That is we start with a model of $ZFC$ and describe a way to turn that into a model of $ZFC$ with the wanted set of real numbers. These proofs usually go through forcing and get somewhat technical.

Another reason for vagueness lies within the structure of sets in the projective hierarchy, which tend to be very complicated in comparison to Borel (or even Lebesgue) sets.


To finish I will return to the beginning of my answer. We usually cannot describe in a very nice way mathematical objects which are uncountable, and even countable objects can behave strangely. The fact is that the continuum can be described in a nice way as the cardinality of the real line is somewhat surprising and nontrivial at all.

This is why mathematics is a "science of deduction", where we infer from assumptions. We assume that $\aleph_1<2^{\aleph_0}$ and from this we infer the existence of a $A\subseteq\mathbb R$ such that $|A|=\aleph_1$.


Added: How to construct an $\aleph_1$ set of real numbers within ZFC.

Take $f$ to be your favourite bijection from $\mathbb R^\mathbb N$ onto $\mathbb R$. Now fix some $\langle g_\beta\colon\omega\to\beta\mid\beta<\omega_1\rangle$ a sequence of bijections of all countable ordinals with $\mathbb N$, and $\langle h_\beta\colon\beta\to\mathbb Q\mid\beta<\omega_1\rangle$ a sequence of order embeddings of countable ordinals into the the rationals (these sequences require a fragment of choice, as such sequence might not exist without it).

For every $\beta<\omega_1$ take $r_\beta$ to be $f(h_\beta\circ g_\beta)$.

Suppose $\alpha<\beta$ then the range of $h_\beta$ is different than the range of $h_\alpha$, as the ranges are well-ordered by $<$. Therefore $\{r_\alpha\mid\alpha<\omega_1\}$ is a set of real numbers of cardinality $\aleph_1$ as wanted.

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So... I'm guessing that whether those sets of reals that are of cardinality $\aleph_1$ are of the same cardinality as $\mathbb{R}$ is undecidable in ZF(C), then? –  Arturo Magidin Jul 1 '11 at 5:13
    
Arturo: I'm not sure I understand the question. –  Asaf Karagila Jul 1 '11 at 5:15
    
@Asaf: Well, we know $\aleph_1\leq 2^{\aleph_0}$ (assuming the latter is an aleph, anyway). In ZFC, it's undecidable whether $\aleph_1\lt 2^{\aleph_0}$, or $\aleph_1=2^{\aleph_0}$. If, as you write, one find a subset of $\mathbb{R}$ which is provably of cardinality $\aleph_1$, then we should not be able to establish whether this subset is bijectable to $\mathbb{R}$; otherwise, that would settle CH one way or another, which we cannot do. (I think descriptive set theory does not involve any extra axioms, but I guess my error could be there as well). –  Arturo Magidin Jul 1 '11 at 5:18
    
@Arturo: Ah. I see. I will add a bit on that in my answer. –  Asaf Karagila Jul 1 '11 at 5:21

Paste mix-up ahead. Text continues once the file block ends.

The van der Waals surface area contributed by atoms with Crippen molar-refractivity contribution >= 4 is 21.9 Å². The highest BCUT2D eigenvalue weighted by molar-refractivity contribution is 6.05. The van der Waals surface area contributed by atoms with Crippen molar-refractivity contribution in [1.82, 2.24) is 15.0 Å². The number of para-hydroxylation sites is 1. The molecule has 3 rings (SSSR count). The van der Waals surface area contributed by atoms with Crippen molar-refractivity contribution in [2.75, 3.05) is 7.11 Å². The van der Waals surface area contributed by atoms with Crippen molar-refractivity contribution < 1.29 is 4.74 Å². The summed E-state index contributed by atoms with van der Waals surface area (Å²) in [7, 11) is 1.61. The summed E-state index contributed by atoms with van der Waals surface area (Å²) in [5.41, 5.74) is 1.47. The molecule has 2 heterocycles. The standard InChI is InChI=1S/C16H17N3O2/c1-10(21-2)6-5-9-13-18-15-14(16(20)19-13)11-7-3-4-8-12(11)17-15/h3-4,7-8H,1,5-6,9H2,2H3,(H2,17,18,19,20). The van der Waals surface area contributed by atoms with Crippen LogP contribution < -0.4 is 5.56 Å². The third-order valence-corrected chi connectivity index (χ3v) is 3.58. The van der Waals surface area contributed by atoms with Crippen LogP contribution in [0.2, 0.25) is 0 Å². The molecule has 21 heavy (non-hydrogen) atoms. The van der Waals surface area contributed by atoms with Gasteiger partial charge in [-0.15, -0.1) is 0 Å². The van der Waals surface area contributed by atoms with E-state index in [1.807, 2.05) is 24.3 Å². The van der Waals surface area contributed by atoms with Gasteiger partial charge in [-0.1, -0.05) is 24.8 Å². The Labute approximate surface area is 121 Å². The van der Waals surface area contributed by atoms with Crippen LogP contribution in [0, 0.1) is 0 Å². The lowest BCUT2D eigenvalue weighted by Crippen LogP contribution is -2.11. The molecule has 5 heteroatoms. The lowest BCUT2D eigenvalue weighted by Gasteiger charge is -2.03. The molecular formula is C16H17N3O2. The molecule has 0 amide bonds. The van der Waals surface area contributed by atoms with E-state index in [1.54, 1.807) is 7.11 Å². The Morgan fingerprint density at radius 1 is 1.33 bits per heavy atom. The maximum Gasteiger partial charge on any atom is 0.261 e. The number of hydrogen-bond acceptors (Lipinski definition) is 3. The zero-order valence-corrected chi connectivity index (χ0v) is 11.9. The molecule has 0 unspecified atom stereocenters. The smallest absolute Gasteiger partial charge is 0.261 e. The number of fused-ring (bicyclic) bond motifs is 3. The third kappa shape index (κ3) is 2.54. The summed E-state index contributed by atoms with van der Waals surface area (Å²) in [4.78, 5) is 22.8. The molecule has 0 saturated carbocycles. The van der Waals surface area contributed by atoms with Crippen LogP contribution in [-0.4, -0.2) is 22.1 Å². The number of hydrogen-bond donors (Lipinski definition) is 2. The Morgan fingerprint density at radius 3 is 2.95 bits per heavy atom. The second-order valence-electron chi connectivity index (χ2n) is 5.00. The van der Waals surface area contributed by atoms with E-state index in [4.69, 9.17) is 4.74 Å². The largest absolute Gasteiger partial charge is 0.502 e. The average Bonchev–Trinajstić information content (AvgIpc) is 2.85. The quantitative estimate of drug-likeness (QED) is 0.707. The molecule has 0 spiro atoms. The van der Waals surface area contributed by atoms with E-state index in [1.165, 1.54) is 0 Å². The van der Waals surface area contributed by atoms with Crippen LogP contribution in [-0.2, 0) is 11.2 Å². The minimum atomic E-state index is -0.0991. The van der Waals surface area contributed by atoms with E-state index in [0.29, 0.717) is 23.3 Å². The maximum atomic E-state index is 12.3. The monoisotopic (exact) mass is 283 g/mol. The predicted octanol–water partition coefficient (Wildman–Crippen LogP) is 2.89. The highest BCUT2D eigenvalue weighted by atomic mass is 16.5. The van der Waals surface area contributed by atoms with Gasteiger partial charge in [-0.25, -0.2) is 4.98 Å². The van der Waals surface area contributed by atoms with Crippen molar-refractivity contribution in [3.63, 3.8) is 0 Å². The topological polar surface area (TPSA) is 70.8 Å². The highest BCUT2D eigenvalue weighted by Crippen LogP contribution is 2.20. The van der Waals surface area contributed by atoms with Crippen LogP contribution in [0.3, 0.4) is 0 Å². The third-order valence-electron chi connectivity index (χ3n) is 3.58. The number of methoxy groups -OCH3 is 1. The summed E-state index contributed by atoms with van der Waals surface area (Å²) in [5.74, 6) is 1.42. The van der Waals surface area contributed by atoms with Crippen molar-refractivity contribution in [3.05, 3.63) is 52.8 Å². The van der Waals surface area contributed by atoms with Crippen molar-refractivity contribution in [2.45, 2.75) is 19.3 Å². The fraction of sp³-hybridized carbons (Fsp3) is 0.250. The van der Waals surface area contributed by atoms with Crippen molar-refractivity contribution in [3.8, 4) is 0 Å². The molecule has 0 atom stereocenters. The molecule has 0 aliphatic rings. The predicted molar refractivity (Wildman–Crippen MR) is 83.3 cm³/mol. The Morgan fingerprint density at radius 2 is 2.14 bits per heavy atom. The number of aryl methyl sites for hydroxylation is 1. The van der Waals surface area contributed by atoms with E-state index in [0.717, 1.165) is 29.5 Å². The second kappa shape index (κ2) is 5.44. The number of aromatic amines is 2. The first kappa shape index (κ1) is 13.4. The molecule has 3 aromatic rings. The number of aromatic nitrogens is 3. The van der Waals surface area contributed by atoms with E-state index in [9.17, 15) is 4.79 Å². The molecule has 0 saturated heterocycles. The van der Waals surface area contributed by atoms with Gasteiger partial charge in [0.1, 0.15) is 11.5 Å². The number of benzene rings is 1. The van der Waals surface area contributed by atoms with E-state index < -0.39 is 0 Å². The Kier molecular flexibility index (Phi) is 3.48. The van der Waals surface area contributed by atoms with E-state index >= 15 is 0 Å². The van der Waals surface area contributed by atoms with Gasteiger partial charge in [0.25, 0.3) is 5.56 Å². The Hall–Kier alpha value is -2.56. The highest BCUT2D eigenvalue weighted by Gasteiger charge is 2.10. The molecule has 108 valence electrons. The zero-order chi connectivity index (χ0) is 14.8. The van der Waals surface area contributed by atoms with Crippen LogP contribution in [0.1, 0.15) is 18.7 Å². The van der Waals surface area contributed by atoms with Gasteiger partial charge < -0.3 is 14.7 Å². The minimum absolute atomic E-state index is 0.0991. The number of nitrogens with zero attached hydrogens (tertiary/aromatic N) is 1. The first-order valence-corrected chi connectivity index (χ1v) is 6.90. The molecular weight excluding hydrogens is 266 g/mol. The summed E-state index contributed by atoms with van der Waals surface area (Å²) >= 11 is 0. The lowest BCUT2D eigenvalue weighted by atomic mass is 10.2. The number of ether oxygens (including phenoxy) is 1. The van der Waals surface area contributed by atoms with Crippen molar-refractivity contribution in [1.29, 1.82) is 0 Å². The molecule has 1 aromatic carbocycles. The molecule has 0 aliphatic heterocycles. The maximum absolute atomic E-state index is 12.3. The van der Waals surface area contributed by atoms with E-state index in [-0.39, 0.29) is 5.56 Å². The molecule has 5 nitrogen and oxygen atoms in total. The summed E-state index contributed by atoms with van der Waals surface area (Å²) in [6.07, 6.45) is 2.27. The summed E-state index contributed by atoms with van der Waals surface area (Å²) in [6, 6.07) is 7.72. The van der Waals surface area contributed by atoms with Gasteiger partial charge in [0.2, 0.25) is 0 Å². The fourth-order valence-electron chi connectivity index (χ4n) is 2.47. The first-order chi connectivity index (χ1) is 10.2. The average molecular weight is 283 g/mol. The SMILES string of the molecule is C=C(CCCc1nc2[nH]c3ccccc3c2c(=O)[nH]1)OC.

@Arturo: Whilst searching for reference in several books and online, I ran into some old forum posts about a similar question with answers given by some names that I recognized such as Herman Rubin, Arturo Magidin, and a couple others... :-) –  Asaf Karagila Jul 1 '11 at 6:39

Any Borel (in fact analytic) subset of $2^\mathbb{N}$ is either countable or contains a perfect set. In particular, if such a set is uncountable then it has the cardinality of the continuum.

EDIT: If you're interested in seeing this perfect set property propagate through all projective sets (in some sense, any reasonably definable set, including coanalytic sets and beyond) you should look into the axiom of projective determinacy.

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My account got lost somehow so I can't comment on Asaf's answer. I'll put my comment here where nobody will see it. It is not a theorem of ZFC that there's a coanalytic set with cardinality $\aleph_1$, since this in fact would contradict PD + not CH. –  user92843 Jul 1 '11 at 7:50
    
This explains why I could not find any references to it in the main parts of Kechris and Moschovakis. It makes sense as well. However, regardless to "not a theorem of" it still consistent with. I will add this to my answer as well. –  Asaf Karagila Jul 1 '11 at 8:33
    
And of course when I say "not a theorem" I am implicitly assuming the consistency of some unnamed large cardinal (supercompact surely suffices). –  user92843 Jul 1 '11 at 8:49
    
I think that measurable should be enough to ensure the determinacy of projective sets. I recall a chat about the topic of measurable cardinals and CH in relation to the projective determinacy after a set theory seminar. –  Asaf Karagila Jul 1 '11 at 8:54